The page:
Archive - 2013 - News Article
WOONSOCKET â Animal control officials have been chasing after a sickly-looking fox for days, hoping to corral the furry four-legger before Autumnfest crowds begin pouring into World War II Park.
âThatâs one of the areas it seems to be frequenting,â said Animal Control Officer Doris Kay.
A policeman fired a .22-caliber rifle at the fox off Gaskill Street earlier this week and nicked the animal on the nose, but it escaped, she said.
WOONSOCKET â Quick, how long is a chain of 169,000 hooked-together brassieres?
Christopher Turcotte used to be a child actor in Hollywood, but heâs also pretty good at bra math. Taking into account the stretch factor, he does a few quick calculations. He doesnât even need paper. He does it all in his head.
âYouâre talking a lot of bras,â he says. âIf you really put some stretch in there they can go two to three feet. Youâre talking miles and miles of bras. Youâre talking about 120 miles of bras.â
WOONSOCKET â With the help of a new coalition group of city residents, candidates for City Council in the Nov. 5 election got the chance Thursday evening to express their views on how to pull the city from its current economic crisis and also finding ways for achieving a common ground plan for the future.
WOONSOCKET â After nearly a year of planning and more than a month of setup work, the 35th edition of the cityâs annual Autumnfest celebration appeared ready to blast off on Wednesday.
Autumnfest Steering Committee Chairman Tim Paul said he was finally feeling that everything needing to be done had been addressed or would be shortly, and all that remained was to get the festival running at World War II Veterans Memorial State Park with its opening events over the next couple of days.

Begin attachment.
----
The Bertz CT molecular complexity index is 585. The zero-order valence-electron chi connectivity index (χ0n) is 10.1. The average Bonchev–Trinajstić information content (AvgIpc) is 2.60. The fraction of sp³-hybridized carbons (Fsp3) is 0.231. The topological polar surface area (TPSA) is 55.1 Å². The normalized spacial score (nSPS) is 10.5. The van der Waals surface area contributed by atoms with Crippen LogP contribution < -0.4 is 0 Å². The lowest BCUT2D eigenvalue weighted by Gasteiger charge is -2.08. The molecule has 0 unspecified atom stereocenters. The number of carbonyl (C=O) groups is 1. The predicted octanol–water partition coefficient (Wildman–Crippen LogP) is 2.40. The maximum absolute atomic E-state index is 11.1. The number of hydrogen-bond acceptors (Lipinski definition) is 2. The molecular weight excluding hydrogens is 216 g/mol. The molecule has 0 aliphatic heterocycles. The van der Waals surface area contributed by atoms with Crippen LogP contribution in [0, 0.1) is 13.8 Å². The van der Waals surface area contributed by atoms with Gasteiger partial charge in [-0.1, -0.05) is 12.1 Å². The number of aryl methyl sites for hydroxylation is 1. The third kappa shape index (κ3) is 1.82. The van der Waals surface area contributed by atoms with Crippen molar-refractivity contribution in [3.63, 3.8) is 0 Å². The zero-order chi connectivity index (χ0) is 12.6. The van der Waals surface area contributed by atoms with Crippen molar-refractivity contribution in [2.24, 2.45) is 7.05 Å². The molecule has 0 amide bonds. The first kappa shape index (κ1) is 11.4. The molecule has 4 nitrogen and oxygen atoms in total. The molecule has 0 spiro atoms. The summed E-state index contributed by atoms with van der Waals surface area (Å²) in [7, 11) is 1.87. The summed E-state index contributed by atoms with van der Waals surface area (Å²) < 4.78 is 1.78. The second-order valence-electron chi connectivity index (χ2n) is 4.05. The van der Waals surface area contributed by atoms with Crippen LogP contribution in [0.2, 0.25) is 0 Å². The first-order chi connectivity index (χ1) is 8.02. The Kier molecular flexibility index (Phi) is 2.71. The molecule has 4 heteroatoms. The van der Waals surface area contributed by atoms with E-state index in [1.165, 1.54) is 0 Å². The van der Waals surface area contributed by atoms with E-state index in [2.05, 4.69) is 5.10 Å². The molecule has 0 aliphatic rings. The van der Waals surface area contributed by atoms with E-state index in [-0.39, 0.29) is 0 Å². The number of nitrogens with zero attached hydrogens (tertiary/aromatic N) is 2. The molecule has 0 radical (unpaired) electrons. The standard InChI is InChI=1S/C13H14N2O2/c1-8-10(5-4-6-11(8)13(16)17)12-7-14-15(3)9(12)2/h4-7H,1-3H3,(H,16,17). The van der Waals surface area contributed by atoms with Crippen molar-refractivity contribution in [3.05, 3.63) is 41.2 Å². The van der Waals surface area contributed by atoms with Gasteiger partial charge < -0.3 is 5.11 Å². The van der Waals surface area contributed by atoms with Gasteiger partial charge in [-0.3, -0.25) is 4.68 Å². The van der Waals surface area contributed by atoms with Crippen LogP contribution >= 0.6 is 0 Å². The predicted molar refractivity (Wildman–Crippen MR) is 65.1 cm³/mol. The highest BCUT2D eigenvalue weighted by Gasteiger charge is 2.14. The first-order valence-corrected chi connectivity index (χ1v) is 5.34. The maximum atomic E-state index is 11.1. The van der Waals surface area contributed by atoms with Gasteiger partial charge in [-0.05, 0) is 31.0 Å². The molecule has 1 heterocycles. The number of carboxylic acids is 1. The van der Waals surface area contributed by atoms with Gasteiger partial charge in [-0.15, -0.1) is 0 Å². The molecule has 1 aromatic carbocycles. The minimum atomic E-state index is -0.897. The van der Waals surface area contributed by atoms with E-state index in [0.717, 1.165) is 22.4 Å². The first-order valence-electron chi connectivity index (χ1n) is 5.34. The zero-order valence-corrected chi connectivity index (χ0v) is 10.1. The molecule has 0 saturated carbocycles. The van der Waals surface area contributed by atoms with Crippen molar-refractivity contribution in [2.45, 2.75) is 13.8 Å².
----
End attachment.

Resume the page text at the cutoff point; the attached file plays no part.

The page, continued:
WOONSOCKET â Decorated with lush indoor plants and filled with the sweet scent of potpourri, David and Debra Lennoxâs property at 108 Parker St. has the cozy, warm feel of home.
Youâd never guess the two-family is a funeral parlor for the American Dream.
After purchasing it near the peak of the housing bubble in 2006, they now owe the bank more on their house than itâs worth. They struggled to keep a responsible tenant in the spare unit to help pay the mortgage, without much luck. But the last straw was a two-pronged round of tax hikes that will push their annual bill close to $5,000.
WOONSOCKET â George White was more than a little bit perturbed when he left the Middle School polling place Tuesday night after voting in the cityâs nonpartisan primary election for mayor and City Council.
âIâm person No. 41,â White said as he walked across the schoolâs parking lot. âNobody was voting.â
WOONSOCKET â Even though last nightâs City Council primary ended up being inconsequential - no one was eliminated from the race - it did show what place the 14 remaining candidates came in and how many votes they received, which could be a barometer of how well their campaigns have been going and how they may ultimately fare in the Nov. 5 election.
The City Council candidates with the seven highest vote tallies last night included five incumbents and two challengers.
WOONSOCKET â Call it the Lisa Landslide.
Backed by an angry electorate demanding change, state Rep. Lisa Baldelli-Hunt (D-Dist. 49) finished far ahead of the pack in a four-way primary for mayor last night, outdistancing incumbent Mayor Leo T. Fontaine by a margin of better than 3-1.
WOONSOCKET â Call it the Lisa Landslide.
Backed by an angry electorate demanding change, State Rep. Lisa Baldelli-Hunt (D-Dist. 49) finished far ahead of the pack in a four-way primary for mayor last night, outdistancing incumbent Mayor Leo T. Fontaine by a margin of better than 3-1.
Fontaineâs collection of 881 votes gave him a distant second-place finish next to Huntâs 2,746 â good enough to keep him alive for a general election showdown against Hunt on Nov. 5. But it was the kind of good that had jaws gaping and heads shaking in disbelief as the results were clocked at Ciroâs Tavern.
WOONSOCKET -- Campaign volunteers for Mayor Leo Fontaine, and candidate for mayor Lisa Baldelli-Hunt, hold signs and wave to passing motorists on Tuesday afternoon. Poll workers reported there has been a steady stream of voters so far today for the primary. The polls close at 8 p.m.